Migration of Birds

U.S. FISH AND WILDLIFE SERVICE ( - )

Snow Geese which left James Bay, Canada, arrived at the Louisiana Gulf coast "60 hours later after a continuous flight of over 1,700 miles at an average speed of 28 miles per hour." This is just one of the many intriguing facts about bird migration contained in this 1998 circular from the U.S. Fish and Wildlife Service. Informative and up-to-date chapters discuss flight speed and rate of migration, migration routes, and techniques for studying migration. A final chapter, Future Directions, concludes "Migratory pathways evolved over the eons in expectation of a moderately stable environment with sufficient food and cover along appropriate corridors that connected sustaining winter ranges with suitable breeding areas... But human impacts on the environment generate rates of change that exceed many species' ability to adapt." Summary by Sue Anderson.

Genre(s): *Non-fiction, Animals

Language: English

Section Chapter Reader Time
Play 00 Preface Sue Anderson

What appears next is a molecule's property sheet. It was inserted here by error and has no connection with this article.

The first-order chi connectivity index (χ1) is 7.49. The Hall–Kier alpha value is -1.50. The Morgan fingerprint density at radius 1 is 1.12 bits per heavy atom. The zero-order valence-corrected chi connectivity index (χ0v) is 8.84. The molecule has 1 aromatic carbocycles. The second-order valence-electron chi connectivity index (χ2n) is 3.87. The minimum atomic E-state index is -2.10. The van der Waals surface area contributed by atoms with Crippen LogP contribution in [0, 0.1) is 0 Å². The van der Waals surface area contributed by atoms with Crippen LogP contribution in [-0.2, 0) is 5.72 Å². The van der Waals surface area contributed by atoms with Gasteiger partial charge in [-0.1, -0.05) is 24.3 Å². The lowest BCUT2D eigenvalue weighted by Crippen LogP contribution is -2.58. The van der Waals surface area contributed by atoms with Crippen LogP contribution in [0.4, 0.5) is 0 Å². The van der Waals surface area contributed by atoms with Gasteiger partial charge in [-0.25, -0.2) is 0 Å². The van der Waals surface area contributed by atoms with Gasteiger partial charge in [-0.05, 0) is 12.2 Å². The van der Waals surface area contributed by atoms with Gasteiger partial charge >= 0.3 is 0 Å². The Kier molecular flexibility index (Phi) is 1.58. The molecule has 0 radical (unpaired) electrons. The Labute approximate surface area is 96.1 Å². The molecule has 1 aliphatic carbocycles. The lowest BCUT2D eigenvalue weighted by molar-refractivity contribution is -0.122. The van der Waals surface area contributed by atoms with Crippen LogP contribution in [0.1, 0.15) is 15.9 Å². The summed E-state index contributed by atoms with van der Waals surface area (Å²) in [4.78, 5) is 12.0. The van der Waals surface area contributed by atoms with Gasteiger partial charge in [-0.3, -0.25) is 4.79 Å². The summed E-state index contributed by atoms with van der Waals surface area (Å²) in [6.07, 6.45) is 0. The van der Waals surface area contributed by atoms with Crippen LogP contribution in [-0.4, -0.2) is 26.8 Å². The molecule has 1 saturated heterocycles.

00:03:37
Play 01 Introduction Sue Anderson
00:07:24
Play 02 Early Ideas About Migration Sue Anderson
00:08:34
Play 03 Techniques for Studying Migration Sue Anderson
00:16:50
Play 04 Evolution of Migration Sue Anderson
00:13:23
Play 05 Stimulus for Migration Sue Anderson
00:10:02
Play 06 When Birds Migrate Sue Anderson
00:17:44
Play 07 Flight Speed and Rate of Migration Sue Anderson
00:19:02
Play 08 Migratory Flight Altitude Sue Anderson
00:06:30
Play 09 Segregation During Migration Sue Anderson
00:12:10
Play 10 Geographic Patterns of Migration Sue Anderson
00:12:54
Play 11 Orientation and Navigation Sue Anderson
00:18:16
Play 12 Influence of Weather Sue Anderson
00:08:51
Play 13 Influence of Topography Sue Anderson
00:04:38
Play 14 Perils of Migration Sue Anderson
00:08:28
Play 15 Routes of Migration Sue Anderson
00:42:14
Play 16 Patterns of Migration Sue Anderson
00:27:44
Play 17 Future Directions Sue Anderson
00:10:27